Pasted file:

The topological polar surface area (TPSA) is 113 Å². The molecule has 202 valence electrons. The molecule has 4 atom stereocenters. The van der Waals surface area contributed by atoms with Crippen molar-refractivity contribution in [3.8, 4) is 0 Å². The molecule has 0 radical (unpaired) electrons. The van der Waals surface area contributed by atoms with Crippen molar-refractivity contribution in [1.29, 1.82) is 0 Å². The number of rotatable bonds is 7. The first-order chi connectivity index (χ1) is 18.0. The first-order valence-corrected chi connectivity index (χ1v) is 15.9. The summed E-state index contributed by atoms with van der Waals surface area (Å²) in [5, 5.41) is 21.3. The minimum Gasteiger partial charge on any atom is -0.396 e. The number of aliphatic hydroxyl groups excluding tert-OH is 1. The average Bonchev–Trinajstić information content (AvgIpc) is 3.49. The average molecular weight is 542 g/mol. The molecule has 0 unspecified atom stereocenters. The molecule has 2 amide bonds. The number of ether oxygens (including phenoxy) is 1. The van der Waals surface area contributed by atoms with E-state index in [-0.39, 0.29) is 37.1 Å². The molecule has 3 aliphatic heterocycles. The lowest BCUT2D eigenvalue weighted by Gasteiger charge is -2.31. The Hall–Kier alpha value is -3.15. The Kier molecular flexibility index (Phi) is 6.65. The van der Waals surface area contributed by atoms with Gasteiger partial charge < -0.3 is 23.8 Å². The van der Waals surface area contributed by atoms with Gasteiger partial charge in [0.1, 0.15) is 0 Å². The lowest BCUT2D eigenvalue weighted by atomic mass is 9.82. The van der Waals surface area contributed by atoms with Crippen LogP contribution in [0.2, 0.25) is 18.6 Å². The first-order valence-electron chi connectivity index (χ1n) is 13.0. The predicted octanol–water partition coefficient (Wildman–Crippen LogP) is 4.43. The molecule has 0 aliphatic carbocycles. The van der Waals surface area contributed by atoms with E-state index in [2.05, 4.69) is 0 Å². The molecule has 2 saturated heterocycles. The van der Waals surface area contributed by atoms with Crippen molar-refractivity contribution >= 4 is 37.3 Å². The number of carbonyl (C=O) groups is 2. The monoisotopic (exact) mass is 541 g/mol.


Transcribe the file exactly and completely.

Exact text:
The topological polar surface area (TPSA) is 113 Å². The molecule has 202 valence electrons. The molecule has 4 atom stereocenters. The van der Waals surface area contributed by atoms with Crippen molar-refractivity contribution in [3.8, 4) is 0 Å². The molecule has 0 radical (unpaired) electrons. The van der Waals surface area contributed by atoms with Crippen molar-refractivity contribution in [1.29, 1.82) is 0 Å². The number of rotatable bonds is 7. The first-order chi connectivity index (χ1) is 18.0. The first-order valence-corrected chi connectivity index (χ1v) is 15.9. The summed E-state index contributed by atoms with van der Waals surface area (Å²) in [5, 5.41) is 21.3. The minimum Gasteiger partial charge on any atom is -0.396 e. The number of aliphatic hydroxyl groups excluding tert-OH is 1. The average Bonchev–Trinajstić information content (AvgIpc) is 3.49. The average molecular weight is 542 g/mol. The molecule has 0 unspecified atom stereocenters. The molecule has 2 amide bonds. The number of ether oxygens (including phenoxy) is 1. The van der Waals surface area contributed by atoms with E-state index in [-0.39, 0.29) is 37.1 Å². The molecule has 3 aliphatic heterocycles. The lowest BCUT2D eigenvalue weighted by Gasteiger charge is -2.31. The Hall–Kier alpha value is -3.15. The Kier molecular flexibility index (Phi) is 6.65. The van der Waals surface area contributed by atoms with Gasteiger partial charge < -0.3 is 23.8 Å². The van der Waals surface area contributed by atoms with Gasteiger partial charge in [0.1, 0.15) is 0 Å². The lowest BCUT2D eigenvalue weighted by atomic mass is 9.82. The van der Waals surface area contributed by atoms with Crippen LogP contribution in [0.2, 0.25) is 18.6 Å². The first-order valence-electron chi connectivity index (χ1n) is 13.0. The predicted octanol–water partition coefficient (Wildman–Crippen LogP) is 4.43. The molecule has 0 aliphatic carbocycles. The van der Waals surface area contributed by atoms with E-state index in [2.05, 4.69) is 0 Å². The molecule has 2 saturated heterocycles. The van der Waals surface area contributed by atoms with Crippen molar-refractivity contribution >= 4 is 37.3 Å². The number of carbonyl (C=O) groups is 2. The monoisotopic (exact) mass is 541 g/mol.